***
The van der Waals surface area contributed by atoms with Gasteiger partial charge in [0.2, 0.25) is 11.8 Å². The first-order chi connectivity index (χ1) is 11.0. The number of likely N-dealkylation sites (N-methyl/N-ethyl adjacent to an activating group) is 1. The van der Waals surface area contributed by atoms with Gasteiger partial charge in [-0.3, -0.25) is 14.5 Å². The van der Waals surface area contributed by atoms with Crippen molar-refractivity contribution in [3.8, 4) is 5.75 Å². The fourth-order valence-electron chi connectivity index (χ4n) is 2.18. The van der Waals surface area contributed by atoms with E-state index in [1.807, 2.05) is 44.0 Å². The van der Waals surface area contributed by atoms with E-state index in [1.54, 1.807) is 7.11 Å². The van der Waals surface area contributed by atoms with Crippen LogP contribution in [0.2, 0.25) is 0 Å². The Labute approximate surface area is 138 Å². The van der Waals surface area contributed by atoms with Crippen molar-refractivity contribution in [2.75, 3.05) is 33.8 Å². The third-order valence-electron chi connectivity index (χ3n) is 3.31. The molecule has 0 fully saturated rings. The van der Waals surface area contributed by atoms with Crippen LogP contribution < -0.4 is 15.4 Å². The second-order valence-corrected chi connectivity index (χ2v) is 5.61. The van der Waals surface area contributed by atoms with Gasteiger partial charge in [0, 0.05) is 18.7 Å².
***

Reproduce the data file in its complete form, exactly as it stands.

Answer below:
The van der Waals surface area contributed by atoms with Gasteiger partial charge in [0.2, 0.25) is 11.8 Å². The first-order chi connectivity index (χ1) is 11.0. The number of likely N-dealkylation sites (N-methyl/N-ethyl adjacent to an activating group) is 1. The van der Waals surface area contributed by atoms with Gasteiger partial charge in [-0.3, -0.25) is 14.5 Å². The van der Waals surface area contributed by atoms with Crippen molar-refractivity contribution in [3.8, 4) is 5.75 Å². The fourth-order valence-electron chi connectivity index (χ4n) is 2.18. The van der Waals surface area contributed by atoms with E-state index in [1.807, 2.05) is 44.0 Å². The van der Waals surface area contributed by atoms with E-state index in [1.54, 1.807) is 7.11 Å². The van der Waals surface area contributed by atoms with Crippen LogP contribution in [0.2, 0.25) is 0 Å². The Labute approximate surface area is 138 Å². The van der Waals surface area contributed by atoms with Crippen molar-refractivity contribution in [2.75, 3.05) is 33.8 Å². The third-order valence-electron chi connectivity index (χ3n) is 3.31. The molecule has 0 fully saturated rings. The van der Waals surface area contributed by atoms with Crippen LogP contribution < -0.4 is 15.4 Å². The second-order valence-corrected chi connectivity index (χ2v) is 5.61. The van der Waals surface area contributed by atoms with Gasteiger partial charge in [0, 0.05) is 18.7 Å².